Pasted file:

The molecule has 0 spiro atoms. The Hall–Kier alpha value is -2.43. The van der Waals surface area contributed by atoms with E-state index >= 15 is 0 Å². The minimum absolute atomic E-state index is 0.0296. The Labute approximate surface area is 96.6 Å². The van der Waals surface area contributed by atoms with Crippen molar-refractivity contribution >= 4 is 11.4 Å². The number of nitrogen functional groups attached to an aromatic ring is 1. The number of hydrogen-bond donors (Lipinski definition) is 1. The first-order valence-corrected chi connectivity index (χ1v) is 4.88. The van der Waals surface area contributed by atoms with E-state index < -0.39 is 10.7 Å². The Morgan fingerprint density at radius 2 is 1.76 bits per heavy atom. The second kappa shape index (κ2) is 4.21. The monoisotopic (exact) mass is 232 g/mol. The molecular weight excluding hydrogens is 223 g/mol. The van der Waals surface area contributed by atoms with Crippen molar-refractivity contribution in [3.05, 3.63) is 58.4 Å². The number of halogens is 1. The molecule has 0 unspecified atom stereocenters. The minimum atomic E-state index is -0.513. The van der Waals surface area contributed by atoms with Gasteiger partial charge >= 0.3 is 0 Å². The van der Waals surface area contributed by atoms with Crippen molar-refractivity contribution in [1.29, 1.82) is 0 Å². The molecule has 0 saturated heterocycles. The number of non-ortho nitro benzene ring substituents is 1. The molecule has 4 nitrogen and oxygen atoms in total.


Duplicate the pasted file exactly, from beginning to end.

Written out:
The molecule has 0 spiro atoms. The Hall–Kier alpha value is -2.43. The van der Waals surface area contributed by atoms with E-state index >= 15 is 0 Å². The minimum absolute atomic E-state index is 0.0296. The Labute approximate surface area is 96.6 Å². The van der Waals surface area contributed by atoms with Crippen molar-refractivity contribution >= 4 is 11.4 Å². The number of nitrogen functional groups attached to an aromatic ring is 1. The number of hydrogen-bond donors (Lipinski definition) is 1. The first-order valence-corrected chi connectivity index (χ1v) is 4.88. The van der Waals surface area contributed by atoms with E-state index < -0.39 is 10.7 Å². The Morgan fingerprint density at radius 2 is 1.76 bits per heavy atom. The second kappa shape index (κ2) is 4.21. The monoisotopic (exact) mass is 232 g/mol. The molecular weight excluding hydrogens is 223 g/mol. The van der Waals surface area contributed by atoms with Crippen molar-refractivity contribution in [3.05, 3.63) is 58.4 Å². The number of halogens is 1. The molecule has 0 unspecified atom stereocenters. The minimum atomic E-state index is -0.513. The van der Waals surface area contributed by atoms with Gasteiger partial charge >= 0.3 is 0 Å². The van der Waals surface area contributed by atoms with Crippen molar-refractivity contribution in [1.29, 1.82) is 0 Å². The molecule has 0 saturated heterocycles. The number of non-ortho nitro benzene ring substituents is 1. The molecule has 4 nitrogen and oxygen atoms in total.